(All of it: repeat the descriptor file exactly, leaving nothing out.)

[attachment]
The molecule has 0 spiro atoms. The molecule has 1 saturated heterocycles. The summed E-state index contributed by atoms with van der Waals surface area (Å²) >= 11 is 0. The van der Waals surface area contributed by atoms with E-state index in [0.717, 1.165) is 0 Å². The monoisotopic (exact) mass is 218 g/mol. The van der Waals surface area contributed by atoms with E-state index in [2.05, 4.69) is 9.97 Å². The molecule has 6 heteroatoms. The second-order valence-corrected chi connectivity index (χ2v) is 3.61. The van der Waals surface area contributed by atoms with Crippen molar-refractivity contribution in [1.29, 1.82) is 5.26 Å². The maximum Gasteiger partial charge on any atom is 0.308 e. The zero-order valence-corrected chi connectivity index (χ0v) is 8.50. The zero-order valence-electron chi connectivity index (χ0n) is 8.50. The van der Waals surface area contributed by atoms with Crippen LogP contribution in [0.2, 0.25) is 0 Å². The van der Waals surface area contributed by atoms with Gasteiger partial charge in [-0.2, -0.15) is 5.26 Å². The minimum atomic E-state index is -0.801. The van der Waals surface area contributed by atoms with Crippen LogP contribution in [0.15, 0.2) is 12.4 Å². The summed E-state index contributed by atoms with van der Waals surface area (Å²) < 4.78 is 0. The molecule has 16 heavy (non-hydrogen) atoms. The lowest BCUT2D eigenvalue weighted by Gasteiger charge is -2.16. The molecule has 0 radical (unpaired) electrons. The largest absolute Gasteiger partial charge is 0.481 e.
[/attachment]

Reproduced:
The molecule has 0 spiro atoms. The molecule has 1 saturated heterocycles. The summed E-state index contributed by atoms with van der Waals surface area (Å²) >= 11 is 0. The van der Waals surface area contributed by atoms with E-state index in [0.717, 1.165) is 0 Å². The monoisotopic (exact) mass is 218 g/mol. The van der Waals surface area contributed by atoms with E-state index in [2.05, 4.69) is 9.97 Å². The molecule has 6 heteroatoms. The second-order valence-corrected chi connectivity index (χ2v) is 3.61. The van der Waals surface area contributed by atoms with Crippen molar-refractivity contribution in [1.29, 1.82) is 5.26 Å². The maximum Gasteiger partial charge on any atom is 0.308 e. The zero-order valence-corrected chi connectivity index (χ0v) is 8.50. The zero-order valence-electron chi connectivity index (χ0n) is 8.50. The van der Waals surface area contributed by atoms with Crippen LogP contribution in [0.2, 0.25) is 0 Å². The van der Waals surface area contributed by atoms with Gasteiger partial charge in [-0.2, -0.15) is 5.26 Å². The minimum atomic E-state index is -0.801. The van der Waals surface area contributed by atoms with Crippen LogP contribution in [0.15, 0.2) is 12.4 Å². The summed E-state index contributed by atoms with van der Waals surface area (Å²) < 4.78 is 0. The molecule has 16 heavy (non-hydrogen) atoms. The lowest BCUT2D eigenvalue weighted by Gasteiger charge is -2.16. The molecule has 0 radical (unpaired) electrons. The largest absolute Gasteiger partial charge is 0.481 e.